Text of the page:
Load Delta Power Consumption

Power consumption was tested on the system while in a single MSI GTX 770 Lightning GPU configuration with a wall meter connected to the OCZ 1250W power supply. This power supply is Gold rated, and as I am in the UK on a 230-240 V supply, leads to ~75% efficiency under 50W and 90%+ efficiency at 250W, suitable for both idle and multi-GPU loading. This method of power reading allows us to compare the power management of the UEFI and the board to supply components with power under load, and includes typical PSU losses due to efficiency.

We take the power delta difference between idle and load as our tested value, giving an indication of the power increase from the CPU when placed under stress. Unfortuantely we were not in a position to test the power consumption for the two 6-core CPUs due to the timing of testing.

Power Consumption Delta: Idle to AVX

Because not all processors of the same designation leave the Intel fabs with the same stock voltages, there can be a mild variation and the TDP given on each CPU is understandably an absolute stock limit. Due to power supply efficiencies, we get higher results than TDP, but the more interesting results are the comparisons. The 5960X is coming across as more efficient than Sandy Bridge-E and Ivy Bridge-E, including the 130W Ivy Bridge-E Xeon.

Test Setup

Test Setup
Processor Intel Core i7-5820K
Intel Core i7-5930K
Intel Core i7-5960X
6C/12T
6C/12T
8C/16T
3.3 GHz / 3.6 GHz
3.5 GHz / 3.7 GHz
3.0 GHz / 3.5 GHz
Motherboard ASUS X99 Deluxe
ASRock X99 Extreme4
Cooling Corsair H80i
Cooler Master Nepton 140XL
Power Supply OCZ 1250W Gold ZX Series
Corsair AX1200i Platinum PSU
1250W
1200W
80 PLUS Gold
80 PLUS Platinum
Memory Corsair 4x8 GB
G.Skill Ripjaws4
DDR4-2133
DDR4-2133
15-15-15 1.2V
15-15-15 1.2V
Memory Settings JEDEC
Video Cards MSI GTX 770 Lightning 2GB (1150/1202 Boost)
Video Drivers NVIDIA Drivers 337.88
Hard Drive OCZ Vertex 3
Optical Drive LG GH22NS50
Case Open Test Bed
Operating System Windows 7 64-bit SP1
USB 2/3 Testing OCZ Vertex 3 240GB with SATA->USB Adaptor

Many thanks to...

We must thank the following companies for kindly providing hardware for our test bed:

Thank you to OCZ for providing us with PSUs and SSDs.
Thank you to G.Skill for providing us with memory.
Thank you to Corsair for providing us with an AX1200i PSU and a Corsair H80i CLC.
Thank you to MSI for providing us with the NVIDIA GTX 770 Lightning GPUs.
Thank you to Rosewill for providing us with PSUs and RK-9100 keyboards.
Thank you to ASRock for providing us with some IO testing kit.
Thank you to Cooler Master for providing us with Nepton 140XL CLCs and JAS minis.

A quick word to the manufacturers who sent us the extra testing kit for review, including G.Skill’s Ripjaws 4 DDR4-2133 CL15, Corsair for similar modules, and Cooler Master for the Nepton 140XL CLCs. We will be reviewing the DDR4 modules in due course, including Corsair's new extreme DDR4-3200 kit, but we have already tested the Nepton 140XL in a big 14-way CLC roundup. Read about it here.

Intel Haswell-E Overclocking CPU Benchmarks
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  • designerfx - Thursday, September 04, 2014 - link

    Gaming was the first area I wanted to look at, so seeing all the comments and review messages saying this is a skip for gaming is great, actually. It means prices will probably drop soon for the gaming parts, hopefully. Reply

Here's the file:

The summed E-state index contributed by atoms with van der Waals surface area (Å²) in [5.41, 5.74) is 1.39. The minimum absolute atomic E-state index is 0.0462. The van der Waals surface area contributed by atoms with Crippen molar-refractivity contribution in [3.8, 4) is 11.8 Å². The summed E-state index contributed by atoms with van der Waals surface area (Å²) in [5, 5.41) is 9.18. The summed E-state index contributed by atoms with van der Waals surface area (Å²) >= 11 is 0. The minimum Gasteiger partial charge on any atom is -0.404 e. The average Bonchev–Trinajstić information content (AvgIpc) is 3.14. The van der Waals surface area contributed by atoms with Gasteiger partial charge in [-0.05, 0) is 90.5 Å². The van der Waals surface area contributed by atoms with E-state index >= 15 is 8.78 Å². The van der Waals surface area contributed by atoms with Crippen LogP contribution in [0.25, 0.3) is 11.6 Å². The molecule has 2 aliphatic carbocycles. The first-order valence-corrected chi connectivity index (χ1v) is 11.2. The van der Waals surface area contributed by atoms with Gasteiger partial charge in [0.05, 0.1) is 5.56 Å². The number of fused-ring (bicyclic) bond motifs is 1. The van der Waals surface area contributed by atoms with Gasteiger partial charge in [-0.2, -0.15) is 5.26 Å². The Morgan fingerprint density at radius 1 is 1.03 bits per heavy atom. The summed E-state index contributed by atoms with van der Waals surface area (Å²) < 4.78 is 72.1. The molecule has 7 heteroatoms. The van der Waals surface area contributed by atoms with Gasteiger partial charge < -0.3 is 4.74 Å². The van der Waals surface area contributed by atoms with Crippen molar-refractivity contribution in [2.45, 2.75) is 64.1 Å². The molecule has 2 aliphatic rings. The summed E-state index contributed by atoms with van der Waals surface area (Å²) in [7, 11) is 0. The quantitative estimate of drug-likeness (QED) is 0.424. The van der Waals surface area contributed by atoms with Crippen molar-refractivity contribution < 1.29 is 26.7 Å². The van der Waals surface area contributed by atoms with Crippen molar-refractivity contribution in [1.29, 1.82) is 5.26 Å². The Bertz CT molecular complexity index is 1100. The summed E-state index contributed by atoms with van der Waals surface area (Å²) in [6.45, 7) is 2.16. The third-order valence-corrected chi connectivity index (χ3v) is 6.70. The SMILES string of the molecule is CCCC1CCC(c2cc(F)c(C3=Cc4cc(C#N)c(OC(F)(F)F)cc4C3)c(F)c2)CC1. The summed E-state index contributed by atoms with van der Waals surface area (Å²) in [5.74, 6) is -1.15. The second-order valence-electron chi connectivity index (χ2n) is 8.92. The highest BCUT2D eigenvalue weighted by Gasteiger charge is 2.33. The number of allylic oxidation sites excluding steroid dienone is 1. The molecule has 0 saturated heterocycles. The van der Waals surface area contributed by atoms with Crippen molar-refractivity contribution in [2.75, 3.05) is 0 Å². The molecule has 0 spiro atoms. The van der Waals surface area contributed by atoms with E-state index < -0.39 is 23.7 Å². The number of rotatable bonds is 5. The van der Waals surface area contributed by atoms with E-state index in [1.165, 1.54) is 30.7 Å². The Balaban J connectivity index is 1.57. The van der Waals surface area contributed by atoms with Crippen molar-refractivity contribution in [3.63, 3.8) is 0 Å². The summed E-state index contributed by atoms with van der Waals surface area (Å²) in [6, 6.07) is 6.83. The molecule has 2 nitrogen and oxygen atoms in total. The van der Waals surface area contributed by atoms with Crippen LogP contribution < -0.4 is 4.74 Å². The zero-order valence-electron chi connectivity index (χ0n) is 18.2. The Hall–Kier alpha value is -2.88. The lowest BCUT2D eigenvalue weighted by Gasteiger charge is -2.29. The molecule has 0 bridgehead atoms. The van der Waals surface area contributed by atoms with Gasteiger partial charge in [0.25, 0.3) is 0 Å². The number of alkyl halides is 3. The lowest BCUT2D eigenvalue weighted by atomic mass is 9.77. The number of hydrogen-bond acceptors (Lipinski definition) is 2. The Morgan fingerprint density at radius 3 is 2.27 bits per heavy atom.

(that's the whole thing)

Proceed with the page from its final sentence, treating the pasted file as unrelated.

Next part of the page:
• SirMaster - Friday, August 29, 2014 - link

    Well there is a LOT more to computing than gaming so this is exciting for a lot of us. Reply
  • Daniel Egger - Friday, August 29, 2014 - link

    Not at all, if you're into computing then you'll more than likely buy Xeon anyway. Reply
  • gilles3000 - Friday, August 29, 2014 - link

    Not really, xeons can't be overclocked, even the new 6C 5820K will give you a lot more bang for your buck. Xeons are great for Professional or Enterprise solutions(And are very expensive because of that). But if you need 6-8C and no ECC ram, I'd take a Haswell-E I7 over a Haswell-EP Xeon anyday. Reply
  • Samus - Saturday, August 30, 2014 - link

    ECC RAM is pretty nice though, even on a prosumer PC. Reply
  • TelstarTOS - Saturday, August 30, 2014 - link

    I agree, most xeons are too expensive for all but the most multithreaded jobs. Reply
  • jbruner007 - Saturday, August 30, 2014 - link

    actually we overclock Xeon's all the time... see Supermicro Hyperspeed. we OC all the E5-2600v2 we use - 2650v2, 2670v2 and 2690v2. Reply
  • willis936 - Friday, August 29, 2014 - link

    One could put together a HEDT system with OC headroom, tons of RAM, and a fancy GPU for the price of an entry level xeon processor, let alone full on server. Xeons aren't for people, they're for companies. HEDT are for prosumers and I think I'm right in saying a lot of people reading anandtech fall into that category. Reply
  • Spirall - Friday, August 29, 2014 - link

    Exactly. This is the platform for professional computing home stuff. Reply
  • actionjksn - Saturday, August 30, 2014 - link

    Unless you require ECC memory and-or the ability to install two processors on one motherboard, the Xeon processors are a waste of money. You can also do a modest overclock on the i7 Extreme edition and get some really good performance compared to an 8 core Xeon that costs probably twice as much and can not be overclocked.

    And if you're getting ECC memory that you don't really need, it costs a lot more too. The money you save on the i7 Extreme over the Xeon can also be put towards extra big and or fast solid state storage. The people who do need ECC ram or dual processors tend to know it and they are not even looking at these i7's anyway. There are a lot of things that a lot of power users do that do not need or benefit from ECC ram. That's who these processors are marketed to.
    Reply

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